At the helm of this financial behemoth representing 3,000 dioceses and 1.2 billion Catholics worldwide, is a 76-year-old man who likes to be called "Father Jorge," who takes the subway and prefers to dress in clerical black, rather than the rich red of his fellow cardinals. He is a man who rejected the palatial digs of his predecessors as Archbishop of Buenos Aires, opting instead to live in a small apartment where he cooked his own meals.

Francis I is responsible for untold billions in assets that range from priceless art works to real estate holdings that are so large they rival the size of many small countries. No one knows for sure how much the Catholic Church is worth although over the years various media organizations and research centers have made a stab at estimating portions of the net worth of this 2,000-year-old religious order.

For example, back in 2010, The Economist estimated that the church and organizations owned by them in just the United States was spending roughly $179 billion a year. They estimated that the 34 metropolitan provinces managed by 270 bishops spent 57 percent of that money in health-care networks, 28 percent went to colleges while parish and diocesan operations (of which there are 196) accounted for only 6 percent. It might surprise some to know that charitable donations only accounted for 2.7 percent.

The church employs 2,800 lay workers worldwide, which isn't much considering the number of Catholics out there. Pope Francis' new digs, Vatican City, alone accounts for 1,900 of these workers. Given that the Vatican is officially a city state, its employees are responsible for issuing its own passports, license plates, postal service as well as the administration of a host of offices and buildings, including its own hospital. Much of that infrastructure has outgrown the confines of the world's smallest country and has sprawled throughout Rome's urban landscape.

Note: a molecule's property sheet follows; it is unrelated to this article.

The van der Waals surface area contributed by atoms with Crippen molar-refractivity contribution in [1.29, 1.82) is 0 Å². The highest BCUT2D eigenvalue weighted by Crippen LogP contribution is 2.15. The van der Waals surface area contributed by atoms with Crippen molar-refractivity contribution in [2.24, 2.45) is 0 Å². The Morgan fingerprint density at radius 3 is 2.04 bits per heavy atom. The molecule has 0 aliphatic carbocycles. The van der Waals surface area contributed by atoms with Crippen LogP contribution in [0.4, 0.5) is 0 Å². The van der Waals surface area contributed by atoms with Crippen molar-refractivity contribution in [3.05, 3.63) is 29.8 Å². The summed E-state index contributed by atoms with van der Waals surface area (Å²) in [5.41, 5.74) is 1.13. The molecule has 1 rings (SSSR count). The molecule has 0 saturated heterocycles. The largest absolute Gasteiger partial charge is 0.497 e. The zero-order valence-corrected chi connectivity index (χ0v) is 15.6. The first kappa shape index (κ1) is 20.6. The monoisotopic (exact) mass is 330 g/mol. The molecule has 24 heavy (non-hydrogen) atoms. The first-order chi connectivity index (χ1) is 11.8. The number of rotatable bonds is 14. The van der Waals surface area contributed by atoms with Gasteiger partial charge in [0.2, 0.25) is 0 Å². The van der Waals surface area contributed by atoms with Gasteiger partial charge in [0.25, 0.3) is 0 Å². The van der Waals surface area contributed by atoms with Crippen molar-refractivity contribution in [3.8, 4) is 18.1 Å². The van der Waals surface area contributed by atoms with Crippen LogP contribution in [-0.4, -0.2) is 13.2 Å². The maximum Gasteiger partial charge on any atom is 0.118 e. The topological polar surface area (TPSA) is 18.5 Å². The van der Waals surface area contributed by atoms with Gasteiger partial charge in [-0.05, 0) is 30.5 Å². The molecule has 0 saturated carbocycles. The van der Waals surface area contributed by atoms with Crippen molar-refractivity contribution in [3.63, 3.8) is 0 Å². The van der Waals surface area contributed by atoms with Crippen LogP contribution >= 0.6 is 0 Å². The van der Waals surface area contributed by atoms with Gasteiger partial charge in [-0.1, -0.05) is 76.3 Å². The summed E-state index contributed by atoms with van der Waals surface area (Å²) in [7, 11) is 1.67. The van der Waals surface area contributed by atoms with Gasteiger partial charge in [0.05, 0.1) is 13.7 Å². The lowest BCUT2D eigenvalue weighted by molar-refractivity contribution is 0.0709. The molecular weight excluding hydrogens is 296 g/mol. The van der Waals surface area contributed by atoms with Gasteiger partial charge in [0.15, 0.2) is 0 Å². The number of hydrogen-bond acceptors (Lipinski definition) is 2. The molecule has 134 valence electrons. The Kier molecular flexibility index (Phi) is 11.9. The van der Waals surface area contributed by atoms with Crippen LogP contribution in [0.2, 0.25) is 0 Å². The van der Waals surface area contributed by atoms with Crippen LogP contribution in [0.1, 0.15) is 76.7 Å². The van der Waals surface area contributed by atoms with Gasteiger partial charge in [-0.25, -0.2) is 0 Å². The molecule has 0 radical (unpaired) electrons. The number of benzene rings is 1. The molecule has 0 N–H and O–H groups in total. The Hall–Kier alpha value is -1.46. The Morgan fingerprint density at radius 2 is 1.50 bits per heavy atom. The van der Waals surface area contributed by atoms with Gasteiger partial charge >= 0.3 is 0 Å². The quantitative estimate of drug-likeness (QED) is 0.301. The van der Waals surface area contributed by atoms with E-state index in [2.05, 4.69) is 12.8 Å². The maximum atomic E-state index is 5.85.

If we confine our discussion to just the assets the Vatican owns, we know that its portfolio includes billions in property across Europe. Included in the portfolio are buildings in London, Paris and Switzerland. Then there are the landmarks in Rome, which draw 5 million tourists a year such as the Apostolic Palace (the pope's official residence) the Sistine Chapel (with its murals by Botticelli and Michelangelo) and St. Peter's Basilica, the largest church in the world. You could combine Disneyland, Disney World and a couple more such attractions and you wouldn't come close to the worth of those historical spiritual shrines in the middle of some of the highest priced real estate in Europe.

There are estimates that worldwide, the Church owns roughly 716,000 square miles of real estate - about the size of Alberta, Canada - which includes churches, cathedrals, monasteries, schools and convents among other properties. Its bank, called the Institute for Works of Religion (IOR), is estimated to be worth $8 billion to $10 billion and has investments in multiple corporations ranging from finance, insurance, chemicals, steel, construction and real estate.

It is thought that the Vatican holds a mountain in gold worth several billion dollars. The real money, however, is tied up in artwork and other irreplaceable religious relics. They are both practically impossible to categorize and even more difficult to price, since the Church would never sell these objects.

Yet, despite its wealth, the Catholic Church has been cash-flow poor for several years. Scandal and mismanagement has cost this colossal non-profit an enormous sum. The abuse scandals have drained the church of well over $3.3 billion to date. That number is expected to grow as more cases are decided in favor of the plaintiffs. For an organization that receives $170 billion annually in revenues, a couple billion might seem like small change; but many of the settlements have been made by individual dioceses and religious orders, which are not nearly as wealthy as the Church overall. Eight U.S. dioceses have already declared bankruptcy as a result of these settlements and more of the country's 196 dioceses could wind up in similar straits.